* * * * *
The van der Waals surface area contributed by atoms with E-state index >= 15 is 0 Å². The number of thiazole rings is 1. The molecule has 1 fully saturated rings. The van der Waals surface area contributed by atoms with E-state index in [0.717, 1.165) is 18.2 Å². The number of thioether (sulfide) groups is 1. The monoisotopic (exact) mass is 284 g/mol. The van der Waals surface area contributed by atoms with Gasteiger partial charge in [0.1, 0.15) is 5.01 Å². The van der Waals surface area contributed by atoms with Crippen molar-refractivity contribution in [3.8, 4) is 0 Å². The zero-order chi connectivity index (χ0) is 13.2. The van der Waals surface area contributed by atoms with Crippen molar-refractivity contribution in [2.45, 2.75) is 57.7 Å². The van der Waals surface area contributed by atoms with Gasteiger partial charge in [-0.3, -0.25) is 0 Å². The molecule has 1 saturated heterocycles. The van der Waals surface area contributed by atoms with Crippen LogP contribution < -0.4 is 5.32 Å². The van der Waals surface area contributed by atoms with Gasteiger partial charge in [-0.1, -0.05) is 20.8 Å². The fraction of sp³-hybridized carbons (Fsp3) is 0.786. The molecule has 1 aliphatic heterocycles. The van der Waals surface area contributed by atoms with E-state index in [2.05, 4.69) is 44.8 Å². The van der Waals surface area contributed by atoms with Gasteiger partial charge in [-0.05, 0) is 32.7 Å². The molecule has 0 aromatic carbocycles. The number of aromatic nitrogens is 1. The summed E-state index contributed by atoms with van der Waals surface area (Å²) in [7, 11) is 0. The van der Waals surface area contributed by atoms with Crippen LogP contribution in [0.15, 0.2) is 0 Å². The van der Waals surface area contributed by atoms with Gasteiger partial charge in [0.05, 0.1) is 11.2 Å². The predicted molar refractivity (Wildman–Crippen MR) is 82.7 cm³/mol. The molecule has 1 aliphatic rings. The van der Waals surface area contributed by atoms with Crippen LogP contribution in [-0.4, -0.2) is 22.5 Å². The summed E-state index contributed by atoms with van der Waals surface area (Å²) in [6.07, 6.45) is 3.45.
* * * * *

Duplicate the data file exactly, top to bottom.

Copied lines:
The van der Waals surface area contributed by atoms with E-state index >= 15 is 0 Å². The number of thiazole rings is 1. The molecule has 1 fully saturated rings. The van der Waals surface area contributed by atoms with E-state index in [0.717, 1.165) is 18.2 Å². The number of thioether (sulfide) groups is 1. The monoisotopic (exact) mass is 284 g/mol. The van der Waals surface area contributed by atoms with Gasteiger partial charge in [0.1, 0.15) is 5.01 Å². The van der Waals surface area contributed by atoms with Crippen molar-refractivity contribution in [3.8, 4) is 0 Å². The zero-order chi connectivity index (χ0) is 13.2. The van der Waals surface area contributed by atoms with Crippen molar-refractivity contribution in [2.45, 2.75) is 57.7 Å². The van der Waals surface area contributed by atoms with Gasteiger partial charge in [-0.3, -0.25) is 0 Å². The molecule has 1 saturated heterocycles. The van der Waals surface area contributed by atoms with Crippen LogP contribution < -0.4 is 5.32 Å². The van der Waals surface area contributed by atoms with Gasteiger partial charge in [-0.1, -0.05) is 20.8 Å². The fraction of sp³-hybridized carbons (Fsp3) is 0.786. The molecule has 1 aliphatic heterocycles. The van der Waals surface area contributed by atoms with E-state index in [2.05, 4.69) is 44.8 Å². The van der Waals surface area contributed by atoms with Gasteiger partial charge in [-0.05, 0) is 32.7 Å². The molecule has 0 aromatic carbocycles. The number of aromatic nitrogens is 1. The summed E-state index contributed by atoms with van der Waals surface area (Å²) in [7, 11) is 0. The van der Waals surface area contributed by atoms with Crippen LogP contribution in [0.15, 0.2) is 0 Å². The van der Waals surface area contributed by atoms with Gasteiger partial charge in [0.05, 0.1) is 11.2 Å². The predicted molar refractivity (Wildman–Crippen MR) is 82.7 cm³/mol. The molecule has 1 aliphatic rings. The van der Waals surface area contributed by atoms with Crippen LogP contribution in [-0.4, -0.2) is 22.5 Å². The summed E-state index contributed by atoms with van der Waals surface area (Å²) in [6.07, 6.45) is 3.45.